Career · Misconceptions

Why “follow your passion” can be bad advice

When did the “follow your passion” advice come up in the English language? It first figured in the 1940s. As a career advice, it came in during the 1980s and 90s. Four books were published based on this theory, after which every author who wrote about career advice assumed his/her readers to know about the importance and veracity of the “follow your passion” theory. This post might come across as a contradiction to my previous post on the lizard brain (https://letstalklovetoday.wordpress.com/2015/09/15/the-lizard-brain/). However, careful perusal will let you know how the two posts answer two different questions. I thank a senior of mine who gifted me a book- “So good they can’t ignore you (By Cal Newport)” at a brain storming workshop that I helped him organize. The inputs on this post are largely borrowed from the book.

  1. Follow your passion is bad advice:

Before the hate mails start rolling in, I am not saying passion isn’t important. I am saying that you need to focus on cultivating a sustainable career – not merely engaging in a hobby. Recognize that activities you enjoy often have nothing to do with how you’re naturally wired to excel. Frequently, people confuse what they’re passionate about with the true gifts they’ve been given.

For example, I love to sing (especially in the car when I’m alone) and when I do, I’m passionate about it. When my favorite song of the moment plays on the radio, I’ll sing along at the top of my lungs. For me, a successful singing career is highly unlikely unless there’s a sudden demand for a shrill annoying goat like voice.

  1. Do what Steve Jobs did, not what he said :

    Steve Jobs' speech at Stanford University
    Steve Jobs’ speech at Stanford University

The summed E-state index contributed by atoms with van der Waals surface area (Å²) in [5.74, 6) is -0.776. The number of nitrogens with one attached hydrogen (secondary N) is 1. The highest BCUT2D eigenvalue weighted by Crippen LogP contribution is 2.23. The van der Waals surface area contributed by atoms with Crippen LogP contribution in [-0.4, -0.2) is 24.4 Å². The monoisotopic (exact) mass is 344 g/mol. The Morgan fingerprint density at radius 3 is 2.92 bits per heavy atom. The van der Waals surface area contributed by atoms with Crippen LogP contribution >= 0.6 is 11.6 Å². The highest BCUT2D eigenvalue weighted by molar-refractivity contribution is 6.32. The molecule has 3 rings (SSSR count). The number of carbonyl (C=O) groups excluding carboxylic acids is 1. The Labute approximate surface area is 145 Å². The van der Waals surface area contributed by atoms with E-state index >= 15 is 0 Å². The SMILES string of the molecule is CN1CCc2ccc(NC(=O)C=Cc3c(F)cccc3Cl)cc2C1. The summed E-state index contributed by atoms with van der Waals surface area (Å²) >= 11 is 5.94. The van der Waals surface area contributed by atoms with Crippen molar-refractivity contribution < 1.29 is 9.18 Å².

When Steve Jobs took the podium at Stanford University as the chief guest to the graduating class of 2005 , he said two things. Do what you love. Don’t settle till you find it. Let’s rewind the clock back to a young Steve jobs. You would have found the young man to be certainly interested in electronics. He grew up in the Silicon Valley’s wire head culture. But if you asked him what he was passionate about, he wouldn’t say electronics nor would he have mentioned about setting up a business that would take over the world. This we know, because, he didn’t go to Berkley to study electric engineering. Which is what you would have done in that time and that place if you were passionate about electronics. He didn’t go to Standord which is what you would have done in that time and that place if you were passionate about business. Instead he  went to a Liberal arts college and studied western history and eastern mysticism that had made its way to the west coast around that time. Soon, he dropped out, wandered around the campus barefoot, ate meals at the Hare Krishna temple and gained the title of a campus celebrity. Eventually, he came back to California and got a night shift job at Atari and saved up for his trip to India.

All this apart, where did Apple computers come from? He and his friend Steve Wozniack (who he reconnected with) had started launching a series of schemes in his backyard, where they would cobble things up and sell the finished electronic product in the market nearby to keep the vehicle running. A series of such schemes and experiments led him to break a big deal and incorporate Apple computers. He definitely did grow passionate about electronics. It is worth to note that the passion wasn’t a pre-existing one. He did not sit in advance and decide about setting up Apple computers. He was not passionate about it right since college is what is noteworthy here.